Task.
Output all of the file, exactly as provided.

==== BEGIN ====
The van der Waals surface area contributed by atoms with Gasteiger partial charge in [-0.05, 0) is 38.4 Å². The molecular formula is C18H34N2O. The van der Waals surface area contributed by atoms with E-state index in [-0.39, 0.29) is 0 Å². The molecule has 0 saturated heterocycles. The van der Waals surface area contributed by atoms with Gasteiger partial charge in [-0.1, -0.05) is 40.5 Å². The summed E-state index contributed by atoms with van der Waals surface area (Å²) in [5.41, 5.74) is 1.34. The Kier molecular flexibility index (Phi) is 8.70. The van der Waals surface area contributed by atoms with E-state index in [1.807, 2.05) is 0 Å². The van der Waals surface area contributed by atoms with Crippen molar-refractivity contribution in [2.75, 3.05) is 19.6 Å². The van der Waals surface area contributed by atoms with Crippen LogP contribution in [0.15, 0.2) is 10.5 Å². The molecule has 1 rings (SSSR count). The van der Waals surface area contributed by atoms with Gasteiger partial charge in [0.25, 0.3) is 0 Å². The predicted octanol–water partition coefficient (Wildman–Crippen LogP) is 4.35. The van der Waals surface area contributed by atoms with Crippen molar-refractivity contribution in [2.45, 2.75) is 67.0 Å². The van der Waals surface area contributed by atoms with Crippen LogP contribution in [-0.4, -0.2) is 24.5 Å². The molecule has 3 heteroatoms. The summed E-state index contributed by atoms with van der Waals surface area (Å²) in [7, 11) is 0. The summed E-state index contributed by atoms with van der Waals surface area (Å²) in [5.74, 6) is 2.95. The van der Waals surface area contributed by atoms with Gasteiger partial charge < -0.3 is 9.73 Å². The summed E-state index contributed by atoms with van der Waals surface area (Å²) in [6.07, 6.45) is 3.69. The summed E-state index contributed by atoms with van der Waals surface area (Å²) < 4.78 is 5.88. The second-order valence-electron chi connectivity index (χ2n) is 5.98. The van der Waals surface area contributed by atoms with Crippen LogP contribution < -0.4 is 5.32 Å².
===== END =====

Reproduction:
The van der Waals surface area contributed by atoms with Gasteiger partial charge in [-0.05, 0) is 38.4 Å². The molecular formula is C18H34N2O. The van der Waals surface area contributed by atoms with E-state index in [-0.39, 0.29) is 0 Å². The molecule has 0 saturated heterocycles. The van der Waals surface area contributed by atoms with Gasteiger partial charge in [-0.1, -0.05) is 40.5 Å². The summed E-state index contributed by atoms with van der Waals surface area (Å²) in [5.41, 5.74) is 1.34. The Kier molecular flexibility index (Phi) is 8.70. The van der Waals surface area contributed by atoms with E-state index in [1.807, 2.05) is 0 Å². The van der Waals surface area contributed by atoms with Crippen molar-refractivity contribution in [2.75, 3.05) is 19.6 Å². The van der Waals surface area contributed by atoms with Crippen LogP contribution in [0.15, 0.2) is 10.5 Å². The molecule has 1 rings (SSSR count). The van der Waals surface area contributed by atoms with Gasteiger partial charge in [0.25, 0.3) is 0 Å². The predicted octanol–water partition coefficient (Wildman–Crippen LogP) is 4.35. The van der Waals surface area contributed by atoms with Crippen molar-refractivity contribution in [2.45, 2.75) is 67.0 Å². The van der Waals surface area contributed by atoms with Crippen LogP contribution in [-0.4, -0.2) is 24.5 Å². The molecule has 3 heteroatoms. The summed E-state index contributed by atoms with van der Waals surface area (Å²) in [7, 11) is 0. The summed E-state index contributed by atoms with van der Waals surface area (Å²) in [5.74, 6) is 2.95. The van der Waals surface area contributed by atoms with Gasteiger partial charge < -0.3 is 9.73 Å². The summed E-state index contributed by atoms with van der Waals surface area (Å²) in [6.07, 6.45) is 3.69. The summed E-state index contributed by atoms with van der Waals surface area (Å²) < 4.78 is 5.88. The second-order valence-electron chi connectivity index (χ2n) is 5.98. The van der Waals surface area contributed by atoms with Crippen LogP contribution < -0.4 is 5.32 Å².